Early morn in a coffee house, watching the passers-by, a few thoughts quick assembled into poems…
dreams and hopes interwoven with shopping,
and moneyless window-gazing,
downcast eyes of the unconfident,
Heaven-stared looks of the life-shallow affirmed,
all wondering if today is the day,
the day they meet the one,
the day their numbers roll up,
the day life marks them special,
the day their life explode sense,
the day the gods reveal themselves.
Turret grill can just be seen through the window.
The turret grill,
one windowed world view,
no contact ‘cept ordered mugs and baps,
poster barred and sold down-rivered for £3.95,
a life sandwiched twixt greeting and farewell,
smile-filled thin and quick spread,
long moments solitary,
eye stared at lives passing imagined fulfilled and full,
new order disrupting daydreamer errors,
how many years butter-spread ahead.
Stopping for coffee in Costa on a Thursday with the market in full swing, perfect for relaxing and people watching. Made the mistake of forgetting Costa do three sizes of cup and so used to going for the ‘large’ in other coffee houses where that size equates to our usual mugs at home. But here ‘large’ means a double handled cup with a soupful of coffee – very nice coffee but so much to drink.
Costa was surprisingly quiet at 10 a.m. so got served and a seat easily, by the time we left there were still seats available but a growing queue at the counter. Couldn’t log on to their hub for some unknown reason so had to wait until at home to write this up.
Overheard a fascinating conversation between a student daughter and her mum and dad, obviously getting ready for her return to university (yes, I’m old enough to call it ‘university’ rather than the awful ‘uni’). The girl talking nineteen to the dozen, clearly looking forward to going back yet also nervous hence her machine gun dialogue. Mum and dad were quieter, no doubt pleased to see their daughter’s enthusiasm yet sad to see her leave home again.
Stopped off on the way home and bought two small pictures in a charity shop after looking everywhere in department stores and shops for some simple pictures for a small room. Amazing what you find in charity shops these days.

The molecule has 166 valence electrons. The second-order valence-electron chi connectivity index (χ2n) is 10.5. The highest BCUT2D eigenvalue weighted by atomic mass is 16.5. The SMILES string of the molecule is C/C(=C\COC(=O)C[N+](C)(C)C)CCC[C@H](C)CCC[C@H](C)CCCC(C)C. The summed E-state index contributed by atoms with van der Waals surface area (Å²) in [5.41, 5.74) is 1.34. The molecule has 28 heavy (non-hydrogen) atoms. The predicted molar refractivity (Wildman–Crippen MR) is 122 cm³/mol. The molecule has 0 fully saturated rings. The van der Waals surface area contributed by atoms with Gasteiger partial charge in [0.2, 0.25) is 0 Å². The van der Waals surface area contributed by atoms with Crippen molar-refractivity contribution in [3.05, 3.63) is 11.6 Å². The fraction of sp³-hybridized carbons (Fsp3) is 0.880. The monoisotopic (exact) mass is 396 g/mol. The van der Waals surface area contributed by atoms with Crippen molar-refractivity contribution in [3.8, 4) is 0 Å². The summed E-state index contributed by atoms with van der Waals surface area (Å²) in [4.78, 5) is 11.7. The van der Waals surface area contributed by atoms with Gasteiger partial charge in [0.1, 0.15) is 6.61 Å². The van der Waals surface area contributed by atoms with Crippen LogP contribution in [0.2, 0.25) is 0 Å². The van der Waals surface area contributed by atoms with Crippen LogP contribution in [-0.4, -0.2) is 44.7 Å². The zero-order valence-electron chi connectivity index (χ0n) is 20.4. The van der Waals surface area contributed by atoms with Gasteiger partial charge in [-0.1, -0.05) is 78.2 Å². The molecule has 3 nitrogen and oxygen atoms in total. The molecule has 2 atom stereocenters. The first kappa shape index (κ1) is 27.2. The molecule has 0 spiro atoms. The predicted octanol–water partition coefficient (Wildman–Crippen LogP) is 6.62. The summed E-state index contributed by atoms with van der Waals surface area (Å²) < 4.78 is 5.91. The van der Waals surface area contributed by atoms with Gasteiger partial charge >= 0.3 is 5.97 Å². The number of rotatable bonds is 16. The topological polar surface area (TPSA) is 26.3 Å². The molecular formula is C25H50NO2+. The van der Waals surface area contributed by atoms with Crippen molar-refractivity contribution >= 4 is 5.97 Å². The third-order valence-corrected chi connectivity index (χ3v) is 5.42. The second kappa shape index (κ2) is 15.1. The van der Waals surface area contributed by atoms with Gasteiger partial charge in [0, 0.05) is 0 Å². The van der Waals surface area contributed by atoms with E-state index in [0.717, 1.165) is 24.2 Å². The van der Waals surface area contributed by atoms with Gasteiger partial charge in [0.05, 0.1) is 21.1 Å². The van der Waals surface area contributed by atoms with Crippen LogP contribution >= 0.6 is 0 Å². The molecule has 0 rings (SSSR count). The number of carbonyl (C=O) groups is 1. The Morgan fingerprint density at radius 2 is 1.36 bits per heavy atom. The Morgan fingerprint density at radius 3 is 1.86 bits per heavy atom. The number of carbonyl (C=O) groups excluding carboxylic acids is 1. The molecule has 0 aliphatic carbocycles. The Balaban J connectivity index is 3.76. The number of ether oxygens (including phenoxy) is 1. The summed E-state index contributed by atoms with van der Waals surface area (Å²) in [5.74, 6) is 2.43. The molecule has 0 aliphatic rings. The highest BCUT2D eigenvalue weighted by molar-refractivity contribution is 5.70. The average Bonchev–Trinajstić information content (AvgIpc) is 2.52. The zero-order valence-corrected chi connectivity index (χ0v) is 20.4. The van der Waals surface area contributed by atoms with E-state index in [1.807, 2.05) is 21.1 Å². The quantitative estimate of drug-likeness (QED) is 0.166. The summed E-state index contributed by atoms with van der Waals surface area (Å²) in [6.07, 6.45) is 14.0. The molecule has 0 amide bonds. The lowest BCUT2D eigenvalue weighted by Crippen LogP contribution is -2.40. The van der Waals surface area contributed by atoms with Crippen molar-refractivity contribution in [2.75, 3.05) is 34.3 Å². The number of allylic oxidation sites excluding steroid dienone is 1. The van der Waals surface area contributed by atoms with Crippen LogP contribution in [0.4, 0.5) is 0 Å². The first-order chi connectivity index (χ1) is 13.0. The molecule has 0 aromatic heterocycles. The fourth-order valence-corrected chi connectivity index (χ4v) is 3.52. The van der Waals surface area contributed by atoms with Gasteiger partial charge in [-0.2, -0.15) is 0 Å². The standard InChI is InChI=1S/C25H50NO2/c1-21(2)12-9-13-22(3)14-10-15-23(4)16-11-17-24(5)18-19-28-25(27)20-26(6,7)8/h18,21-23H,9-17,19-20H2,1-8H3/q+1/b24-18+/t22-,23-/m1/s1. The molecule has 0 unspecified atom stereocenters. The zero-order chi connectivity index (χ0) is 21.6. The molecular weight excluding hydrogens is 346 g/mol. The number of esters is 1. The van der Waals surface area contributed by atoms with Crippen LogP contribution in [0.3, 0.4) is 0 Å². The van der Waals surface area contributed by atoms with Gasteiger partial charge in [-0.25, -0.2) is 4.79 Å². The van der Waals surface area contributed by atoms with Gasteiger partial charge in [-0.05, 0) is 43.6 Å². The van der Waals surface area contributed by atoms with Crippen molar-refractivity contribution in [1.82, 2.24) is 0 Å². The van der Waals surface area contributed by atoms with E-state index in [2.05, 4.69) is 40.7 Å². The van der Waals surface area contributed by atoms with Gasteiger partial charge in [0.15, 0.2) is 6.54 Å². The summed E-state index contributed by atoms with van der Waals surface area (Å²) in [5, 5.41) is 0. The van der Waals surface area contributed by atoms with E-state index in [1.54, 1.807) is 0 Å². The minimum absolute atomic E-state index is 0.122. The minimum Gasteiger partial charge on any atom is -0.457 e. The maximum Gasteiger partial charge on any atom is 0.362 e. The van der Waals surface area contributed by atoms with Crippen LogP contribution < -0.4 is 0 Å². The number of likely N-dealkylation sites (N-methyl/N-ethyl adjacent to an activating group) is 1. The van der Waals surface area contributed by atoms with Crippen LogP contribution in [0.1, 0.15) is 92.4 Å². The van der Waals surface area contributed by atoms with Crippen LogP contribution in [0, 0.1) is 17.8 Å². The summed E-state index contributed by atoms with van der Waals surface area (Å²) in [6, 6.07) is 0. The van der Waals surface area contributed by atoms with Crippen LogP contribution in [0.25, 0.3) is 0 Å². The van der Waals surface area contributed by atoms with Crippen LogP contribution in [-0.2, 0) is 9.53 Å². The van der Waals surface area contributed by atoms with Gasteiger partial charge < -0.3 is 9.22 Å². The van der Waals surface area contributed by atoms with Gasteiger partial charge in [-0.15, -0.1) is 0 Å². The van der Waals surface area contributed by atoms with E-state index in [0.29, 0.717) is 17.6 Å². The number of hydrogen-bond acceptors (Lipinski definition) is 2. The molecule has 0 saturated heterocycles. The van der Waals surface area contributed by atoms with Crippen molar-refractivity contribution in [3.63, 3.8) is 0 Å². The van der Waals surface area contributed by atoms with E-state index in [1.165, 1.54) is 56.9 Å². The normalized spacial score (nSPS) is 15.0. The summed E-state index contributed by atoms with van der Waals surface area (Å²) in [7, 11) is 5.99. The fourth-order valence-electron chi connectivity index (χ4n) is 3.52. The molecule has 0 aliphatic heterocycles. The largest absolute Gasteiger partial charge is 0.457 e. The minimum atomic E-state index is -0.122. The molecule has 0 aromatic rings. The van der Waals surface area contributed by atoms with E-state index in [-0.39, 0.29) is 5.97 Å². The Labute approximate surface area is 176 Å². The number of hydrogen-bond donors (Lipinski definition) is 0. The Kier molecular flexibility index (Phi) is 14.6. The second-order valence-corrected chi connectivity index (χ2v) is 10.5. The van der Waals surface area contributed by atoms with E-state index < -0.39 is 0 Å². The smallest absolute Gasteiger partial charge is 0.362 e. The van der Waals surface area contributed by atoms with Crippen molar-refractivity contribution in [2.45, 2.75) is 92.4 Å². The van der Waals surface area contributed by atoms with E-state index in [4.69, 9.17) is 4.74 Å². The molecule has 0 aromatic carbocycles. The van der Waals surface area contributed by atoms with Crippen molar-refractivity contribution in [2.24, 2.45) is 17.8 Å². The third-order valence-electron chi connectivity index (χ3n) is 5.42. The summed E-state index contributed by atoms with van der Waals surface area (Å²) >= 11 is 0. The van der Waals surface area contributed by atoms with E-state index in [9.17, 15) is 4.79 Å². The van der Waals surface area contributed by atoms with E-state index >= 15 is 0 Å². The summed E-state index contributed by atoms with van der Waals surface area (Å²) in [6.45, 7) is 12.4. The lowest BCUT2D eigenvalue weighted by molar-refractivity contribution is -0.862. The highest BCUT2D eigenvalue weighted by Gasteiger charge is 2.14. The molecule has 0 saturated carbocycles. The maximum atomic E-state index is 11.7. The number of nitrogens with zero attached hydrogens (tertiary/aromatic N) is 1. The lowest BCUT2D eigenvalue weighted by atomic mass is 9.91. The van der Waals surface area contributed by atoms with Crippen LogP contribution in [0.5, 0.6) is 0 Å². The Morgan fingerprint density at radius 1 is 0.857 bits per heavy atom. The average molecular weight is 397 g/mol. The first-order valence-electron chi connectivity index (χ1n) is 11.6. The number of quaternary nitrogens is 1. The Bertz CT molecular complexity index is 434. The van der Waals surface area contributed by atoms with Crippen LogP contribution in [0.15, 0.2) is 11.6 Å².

Time for lunch – at home – then must try to complete some writing today or at least a final edit of my piece for Monday’s Writers Group meeting.
A terrible habit, three bought coffees in three days. Well, blame it on the Bank Holiday weekend. And to make matters worse I added an almond slice to today’s latte. My excuse? I’d driven some twenty miles to get to the coffee shop and was in need of sustenance. You only live once, don’t you? No doubt my doctor would counter with ‘You only die once…’ So, no more bought coffee until the weekend, back now to decaffeinated, milky coffee at home.
Mr Bean’s Coffee House in the small town of Tenterden is worth a visit, friendly staff, good location for people watching and newspapers available. Only drawback can be when young mothers come in with screaming kids, then it’s time to vacate the building.
Yesterday I finished editing the original version of the Bobby Olsen novella, the one with the made-up hyphenated phrases that the main character uses. These divided opinion at my Writers Group but a few people liked the novelty so I think it’s worth making this version available for them. I’ve started making the necessary alterations for uploading as an e-book and should get it up in the next few days. Then, finally, that story is finished with! Until I decide to rewrite it as a full-blown 100,000 word novel…one day.
Now this is ready for blogging I shall pop outside and plant a few daffodil bulbs as the packet has sat on the kitchen floor for two weeks now. And it’s a lovely sunny day again, too good to spoil in front of a computer. Tomorrow rain is forecast so I can type away then…maybe.